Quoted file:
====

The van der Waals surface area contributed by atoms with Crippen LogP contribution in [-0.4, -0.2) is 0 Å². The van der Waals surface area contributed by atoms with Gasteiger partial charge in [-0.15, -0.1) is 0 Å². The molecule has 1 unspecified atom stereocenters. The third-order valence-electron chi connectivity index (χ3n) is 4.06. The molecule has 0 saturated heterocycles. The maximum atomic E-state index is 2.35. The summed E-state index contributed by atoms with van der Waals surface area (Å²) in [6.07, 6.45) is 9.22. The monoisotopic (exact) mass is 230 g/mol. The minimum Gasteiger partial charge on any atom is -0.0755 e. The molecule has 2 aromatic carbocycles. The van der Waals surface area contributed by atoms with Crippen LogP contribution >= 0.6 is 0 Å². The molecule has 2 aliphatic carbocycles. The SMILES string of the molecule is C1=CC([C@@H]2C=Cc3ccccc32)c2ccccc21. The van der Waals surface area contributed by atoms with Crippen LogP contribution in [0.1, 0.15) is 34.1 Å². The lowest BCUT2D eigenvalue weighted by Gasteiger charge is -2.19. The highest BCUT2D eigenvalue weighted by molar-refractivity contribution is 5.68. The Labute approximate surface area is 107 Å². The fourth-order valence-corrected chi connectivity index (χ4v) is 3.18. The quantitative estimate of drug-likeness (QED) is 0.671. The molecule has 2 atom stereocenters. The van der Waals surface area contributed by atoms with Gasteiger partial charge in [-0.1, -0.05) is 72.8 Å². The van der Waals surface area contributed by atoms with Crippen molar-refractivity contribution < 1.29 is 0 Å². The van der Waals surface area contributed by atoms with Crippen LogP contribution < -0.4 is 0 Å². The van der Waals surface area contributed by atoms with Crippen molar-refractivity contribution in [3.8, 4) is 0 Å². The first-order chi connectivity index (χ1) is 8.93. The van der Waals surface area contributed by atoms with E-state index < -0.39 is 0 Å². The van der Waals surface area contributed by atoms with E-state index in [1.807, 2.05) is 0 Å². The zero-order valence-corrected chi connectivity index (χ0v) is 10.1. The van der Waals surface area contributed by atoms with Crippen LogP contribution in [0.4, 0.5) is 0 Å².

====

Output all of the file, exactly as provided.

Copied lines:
The van der Waals surface area contributed by atoms with Crippen LogP contribution in [-0.4, -0.2) is 0 Å². The van der Waals surface area contributed by atoms with Gasteiger partial charge in [-0.15, -0.1) is 0 Å². The molecule has 1 unspecified atom stereocenters. The third-order valence-electron chi connectivity index (χ3n) is 4.06. The molecule has 0 saturated heterocycles. The maximum atomic E-state index is 2.35. The summed E-state index contributed by atoms with van der Waals surface area (Å²) in [6.07, 6.45) is 9.22. The monoisotopic (exact) mass is 230 g/mol. The minimum Gasteiger partial charge on any atom is -0.0755 e. The molecule has 2 aromatic carbocycles. The van der Waals surface area contributed by atoms with Crippen LogP contribution >= 0.6 is 0 Å². The molecule has 2 aliphatic carbocycles. The SMILES string of the molecule is C1=CC([C@@H]2C=Cc3ccccc32)c2ccccc21. The van der Waals surface area contributed by atoms with Crippen LogP contribution in [0.1, 0.15) is 34.1 Å². The lowest BCUT2D eigenvalue weighted by Gasteiger charge is -2.19. The highest BCUT2D eigenvalue weighted by molar-refractivity contribution is 5.68. The Labute approximate surface area is 107 Å². The fourth-order valence-corrected chi connectivity index (χ4v) is 3.18. The quantitative estimate of drug-likeness (QED) is 0.671. The molecule has 2 atom stereocenters. The van der Waals surface area contributed by atoms with Gasteiger partial charge in [-0.1, -0.05) is 72.8 Å². The van der Waals surface area contributed by atoms with Crippen molar-refractivity contribution < 1.29 is 0 Å². The van der Waals surface area contributed by atoms with Crippen LogP contribution < -0.4 is 0 Å². The van der Waals surface area contributed by atoms with Crippen molar-refractivity contribution in [3.8, 4) is 0 Å². The first-order chi connectivity index (χ1) is 8.93. The van der Waals surface area contributed by atoms with E-state index < -0.39 is 0 Å². The van der Waals surface area contributed by atoms with E-state index in [1.807, 2.05) is 0 Å². The zero-order valence-corrected chi connectivity index (χ0v) is 10.1. The van der Waals surface area contributed by atoms with Crippen LogP contribution in [0.4, 0.5) is 0 Å².